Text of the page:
Why these judges survived when others didn't isn't exactly clear.  I've heard theories and I've had theories, but they are all just speculation.  Whatever the case may be, the powerful enthusiasm behind Obama in 2008 wasn't nearly as strong in 2012.  Unsurprisingly, the Republicans swept again in 2014, which send a clear message that if you want job security as an elected official in Harris County, you really need to be running in the non-Presidential years.

So, in trying to guess what is going to happen in 2016, one just has to figure out how National politics are going to affect Harris County.

Personally, I don't see Hillary Clinton, standing alone as a candidate, motivating people to vote.  She's too polarizing and doesn't have the charisma that Obama has to duplicate the Harris County turnout that he had in either 2008 or 2012.  If Hillary was running against anyone other than Donald Trump, I would tell all the Republican judges to start their celebrating now.

Unfortunately, the Trump factor leaves too much to the unknown.

I predict that there are going to be a lot of people that vote for the first time because they identify with Trump.   Whether or not they vote straight ticket or just vote for him and leave, however, is anybody's guess.  Conversely, there are going to be plenty of people who aren't all that fired up about Hillary Clinton, but they are more than happy to go to the polls to vote against Trump.  Whether they pull straight ticket or not is also anybody's guess.

If I were forced to make a prediction, I would say that I think the Republican judges are going to be okay.  I'm skeptical of most polling, but I'm really skeptical of local polling.  In the March primaries, 329,768 people showed up to vote in the Republican Primary, as opposed to 227,280 in the Democratic.  Now, a large part of that can probably be attributed to Ted Cruz (who got 148,010 of those votes) being on the ballot, but that's still a margin of over 100,000.  Maybe that means something, maybe it doesn't.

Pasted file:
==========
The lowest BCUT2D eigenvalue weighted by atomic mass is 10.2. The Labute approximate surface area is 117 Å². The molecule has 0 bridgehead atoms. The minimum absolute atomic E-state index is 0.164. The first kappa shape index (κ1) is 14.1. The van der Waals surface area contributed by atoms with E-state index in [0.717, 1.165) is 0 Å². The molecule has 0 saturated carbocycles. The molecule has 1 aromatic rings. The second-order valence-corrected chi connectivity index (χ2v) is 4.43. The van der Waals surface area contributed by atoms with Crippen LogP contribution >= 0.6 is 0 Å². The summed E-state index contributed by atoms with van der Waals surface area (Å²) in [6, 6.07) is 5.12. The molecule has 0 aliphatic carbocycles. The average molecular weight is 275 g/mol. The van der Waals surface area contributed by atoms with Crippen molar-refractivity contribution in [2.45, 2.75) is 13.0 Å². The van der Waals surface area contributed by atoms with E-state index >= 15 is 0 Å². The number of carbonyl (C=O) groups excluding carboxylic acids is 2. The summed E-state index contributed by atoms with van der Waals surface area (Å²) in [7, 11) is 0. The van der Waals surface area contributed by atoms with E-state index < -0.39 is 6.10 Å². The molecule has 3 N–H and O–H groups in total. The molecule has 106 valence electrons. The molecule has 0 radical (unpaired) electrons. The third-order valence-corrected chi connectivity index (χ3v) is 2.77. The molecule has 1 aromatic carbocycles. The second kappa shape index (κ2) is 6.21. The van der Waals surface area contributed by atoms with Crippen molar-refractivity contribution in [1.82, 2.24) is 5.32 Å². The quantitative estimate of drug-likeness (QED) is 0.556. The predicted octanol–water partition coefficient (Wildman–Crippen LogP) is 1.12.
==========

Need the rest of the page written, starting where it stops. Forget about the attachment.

Somewhere, Kuffner is probably rolling his eyes at my amateur analysis.

The bottom line is that I predict Harris County will stay Republican, but by a much more narrow margin than in 2012, and I think that the D.A.'s Office is very much up for grabs.

With a margin that close, getting your friends and family out to vote could not be more important.

Go vote!

1 comment:

Tom said...

In November 2012, I published a blog post that there were about 50,000-60,000 undervotes in judicial races. That means 50,000-60,000 voters didn't cast votes in a particular judicial race.
I looked at it as a good thing because people weren't voting in judicial races where they didn't know the candidates. I'm at the courthouse almost every day but when I look at civil or family district judges, I generally just see a list of names. So, I'm one of those undervotes in most of those elections.
I think, but I have no data for this, that more Republicans than Democrats split their tickets. So, this means that Democrats are more likely to win in a sweep election like 2008.
But I agree, there are a bunch of good judges -- both Dems and GOPsters -- up for reelection this year. I can only hope that the good ones win.
When evaluating judicial races, I generally look at the incumbent and ask myself it that person has done a good enough job to keep his or her job. It's only if I decide that an incumbent isn't going a good job that I look at the challenger. Then, I have to decide which candidate would do the least worst job.
Tom